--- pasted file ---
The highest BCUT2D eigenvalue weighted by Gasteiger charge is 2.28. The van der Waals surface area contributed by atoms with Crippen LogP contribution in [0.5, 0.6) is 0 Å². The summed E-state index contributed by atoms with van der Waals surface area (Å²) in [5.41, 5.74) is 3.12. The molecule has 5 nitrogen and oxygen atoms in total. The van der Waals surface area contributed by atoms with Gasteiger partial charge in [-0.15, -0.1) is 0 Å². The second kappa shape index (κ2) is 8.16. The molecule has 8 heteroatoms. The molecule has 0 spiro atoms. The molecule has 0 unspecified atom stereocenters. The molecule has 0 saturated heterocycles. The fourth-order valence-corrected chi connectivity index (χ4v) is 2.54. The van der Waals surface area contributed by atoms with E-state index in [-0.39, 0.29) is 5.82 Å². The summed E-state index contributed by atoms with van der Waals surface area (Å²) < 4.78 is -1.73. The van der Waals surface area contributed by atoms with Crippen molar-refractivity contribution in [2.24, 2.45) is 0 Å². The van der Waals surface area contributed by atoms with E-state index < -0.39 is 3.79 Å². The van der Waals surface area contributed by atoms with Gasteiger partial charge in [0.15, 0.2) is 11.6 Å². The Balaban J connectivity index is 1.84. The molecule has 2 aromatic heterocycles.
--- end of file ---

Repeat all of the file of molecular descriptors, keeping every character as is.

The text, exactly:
The highest BCUT2D eigenvalue weighted by Gasteiger charge is 2.28. The van der Waals surface area contributed by atoms with Crippen LogP contribution in [0.5, 0.6) is 0 Å². The summed E-state index contributed by atoms with van der Waals surface area (Å²) in [5.41, 5.74) is 3.12. The molecule has 5 nitrogen and oxygen atoms in total. The van der Waals surface area contributed by atoms with Gasteiger partial charge in [-0.15, -0.1) is 0 Å². The second kappa shape index (κ2) is 8.16. The molecule has 8 heteroatoms. The molecule has 0 spiro atoms. The molecule has 0 unspecified atom stereocenters. The molecule has 0 saturated heterocycles. The fourth-order valence-corrected chi connectivity index (χ4v) is 2.54. The van der Waals surface area contributed by atoms with E-state index in [-0.39, 0.29) is 5.82 Å². The summed E-state index contributed by atoms with van der Waals surface area (Å²) < 4.78 is -1.73. The van der Waals surface area contributed by atoms with Crippen molar-refractivity contribution in [2.24, 2.45) is 0 Å². The van der Waals surface area contributed by atoms with E-state index < -0.39 is 3.79 Å². The van der Waals surface area contributed by atoms with Gasteiger partial charge in [0.15, 0.2) is 11.6 Å². The Balaban J connectivity index is 1.84. The molecule has 2 aromatic heterocycles.